The glycemic index measures how carbohydrates in food affect blood glucose (sugar) levels in the first two hours after consumption. It was first measured in a group of ordinary people, and provides a good idea of how the body responds to a standard amount of a given food. Different foods contain differing amounts of available carbohydrate – those the body can digest and use. For instance, although fibre is carbohydrate the body cannot digest it.
In the index, equal amounts of available carbohydrate from different foods are compared to one another. As an example, one cup (250 mL) of oatmeal has 21 grams of available carbohydrate and a glycemic index of 42. It has half the effect on blood glucose as a cup of Rice Krispies™, which has the same amount of available carbohydrate, but a glycemic index of 84. The higher the glycemic index number, the higher blood glucose rises after eating the food.
The amount of food eaten also plays a role. Eating pasta increases blood glucose for many people, even though it has a relatively low glycemic index. Usually, this is because they are eating far more pasta than recommended in one serving. A standard serving of pasta at a meal is about one cup of cooked pasta. Amazingly, the average restaurant serving of pasta has risen to over three cups in the past 30 years!
In research studies, the concept of glycemic load has been used to account for varying serving sizes among different people. Glycemic load considers the glycemic index along with the amount of available carbohydrate.
This is just a fancy way of saying that eating too much of any food is not good for you! Even a food with a low glycemic index makes blood glucose rise if too much is eaten. The reverse is also true. A small amount of high glycemic index food will not make blood glucose climb. Many people can add half a teaspoon (2 mL) of table sugar to a cup of tea without it having any visible effect on blood glucose.
Many lists of glycemic index and glycemic load numbers are available on the Internet and elsewhere. However, focusing only on numbers can be frustrating. You may find the following simple guidelines more useful in lowering the glycemic index and glycemic load of your diet.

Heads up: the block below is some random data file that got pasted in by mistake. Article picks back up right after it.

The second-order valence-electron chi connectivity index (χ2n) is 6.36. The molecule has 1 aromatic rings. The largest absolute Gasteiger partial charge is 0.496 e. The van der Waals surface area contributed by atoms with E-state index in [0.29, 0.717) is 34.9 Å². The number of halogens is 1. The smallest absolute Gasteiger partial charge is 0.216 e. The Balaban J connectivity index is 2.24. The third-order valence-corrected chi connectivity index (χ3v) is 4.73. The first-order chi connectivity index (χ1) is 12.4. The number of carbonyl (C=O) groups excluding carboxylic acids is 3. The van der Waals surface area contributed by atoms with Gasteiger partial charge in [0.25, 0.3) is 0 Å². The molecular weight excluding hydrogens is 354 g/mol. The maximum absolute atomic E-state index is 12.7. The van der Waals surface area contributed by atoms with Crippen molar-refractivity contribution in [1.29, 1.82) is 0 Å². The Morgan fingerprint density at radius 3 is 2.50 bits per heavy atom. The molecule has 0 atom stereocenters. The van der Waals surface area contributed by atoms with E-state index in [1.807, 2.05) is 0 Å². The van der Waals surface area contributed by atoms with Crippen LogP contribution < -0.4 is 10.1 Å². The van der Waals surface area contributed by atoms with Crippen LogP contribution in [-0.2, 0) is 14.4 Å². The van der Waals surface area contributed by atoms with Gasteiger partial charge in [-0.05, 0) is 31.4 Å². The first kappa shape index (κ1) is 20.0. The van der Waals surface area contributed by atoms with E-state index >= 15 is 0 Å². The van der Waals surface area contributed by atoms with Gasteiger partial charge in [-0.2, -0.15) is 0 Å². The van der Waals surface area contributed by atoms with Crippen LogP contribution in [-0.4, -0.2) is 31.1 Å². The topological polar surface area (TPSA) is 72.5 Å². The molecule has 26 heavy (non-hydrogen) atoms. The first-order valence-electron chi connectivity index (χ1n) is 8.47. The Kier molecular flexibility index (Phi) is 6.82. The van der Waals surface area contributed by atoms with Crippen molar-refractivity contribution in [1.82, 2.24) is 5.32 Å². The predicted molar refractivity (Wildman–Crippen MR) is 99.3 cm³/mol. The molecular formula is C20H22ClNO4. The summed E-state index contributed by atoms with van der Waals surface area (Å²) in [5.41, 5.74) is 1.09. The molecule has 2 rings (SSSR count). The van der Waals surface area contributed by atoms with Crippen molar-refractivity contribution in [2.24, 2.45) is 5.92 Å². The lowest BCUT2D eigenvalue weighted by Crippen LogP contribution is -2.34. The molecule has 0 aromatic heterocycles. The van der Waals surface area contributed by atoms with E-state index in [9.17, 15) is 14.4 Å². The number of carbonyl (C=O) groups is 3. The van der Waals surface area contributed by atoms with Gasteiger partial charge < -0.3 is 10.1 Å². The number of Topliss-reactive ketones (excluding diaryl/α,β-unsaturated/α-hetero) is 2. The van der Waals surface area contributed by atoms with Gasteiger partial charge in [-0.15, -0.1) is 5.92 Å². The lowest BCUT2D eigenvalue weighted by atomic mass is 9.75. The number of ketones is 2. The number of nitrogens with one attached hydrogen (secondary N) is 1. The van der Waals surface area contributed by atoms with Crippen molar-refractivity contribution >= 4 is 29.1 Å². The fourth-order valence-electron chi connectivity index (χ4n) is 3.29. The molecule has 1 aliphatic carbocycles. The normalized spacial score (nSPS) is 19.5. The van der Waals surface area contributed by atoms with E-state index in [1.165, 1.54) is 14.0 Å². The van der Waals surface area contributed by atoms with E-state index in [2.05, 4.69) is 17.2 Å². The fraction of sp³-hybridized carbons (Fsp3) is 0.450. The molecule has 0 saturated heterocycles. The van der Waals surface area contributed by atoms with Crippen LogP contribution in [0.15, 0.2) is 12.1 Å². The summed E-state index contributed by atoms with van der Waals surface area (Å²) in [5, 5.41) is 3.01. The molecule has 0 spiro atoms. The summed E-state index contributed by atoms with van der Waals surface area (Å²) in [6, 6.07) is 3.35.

Dividing your plate to contain half vegetables, a quarter protein, and a quarter of starchy foods will help limit the total amount of carbohydrate you eat during a meal.
Acidic foods help to lower the glycemic index of a meal. Use vinaigrette or oil-and-vinegar mixtures on salads at meals.
Enjoy all types of vegetables. However, eat potatoes in moderation as they have a high glycemic index.
Try to eat foods as close to their whole, natural state as possible. The more processed a grain product is, the higher the glycemic index will be. Less processed grain products are also higher in nutrients and fibre. For instance, choose cereals primarily made of oats, barley or bran. Use whole-grain breads or those made with stone-ground flour.
Include low-fat milk or yogurt. These foods have a very low glycemic index and will lower the overall glycemic index of your meals.
Include plenty of fruit in your diet, and get a variety of different fruits. As a group, fruit has a very low glycemic index. Dates and melons are among the exceptions - remember not to eat too many.
The glycemic index and glycemic load are only two factors to consider when deciding what to eat. Others are just as important. Eat a variety of foods from all the food groups (grains, fruits and vegetables, milk, and meat and alternatives). Limit high-fat foods, and try to use healthier types like canola, olive, or peanut oil. Spread out your food intake by not eating too much at any one time.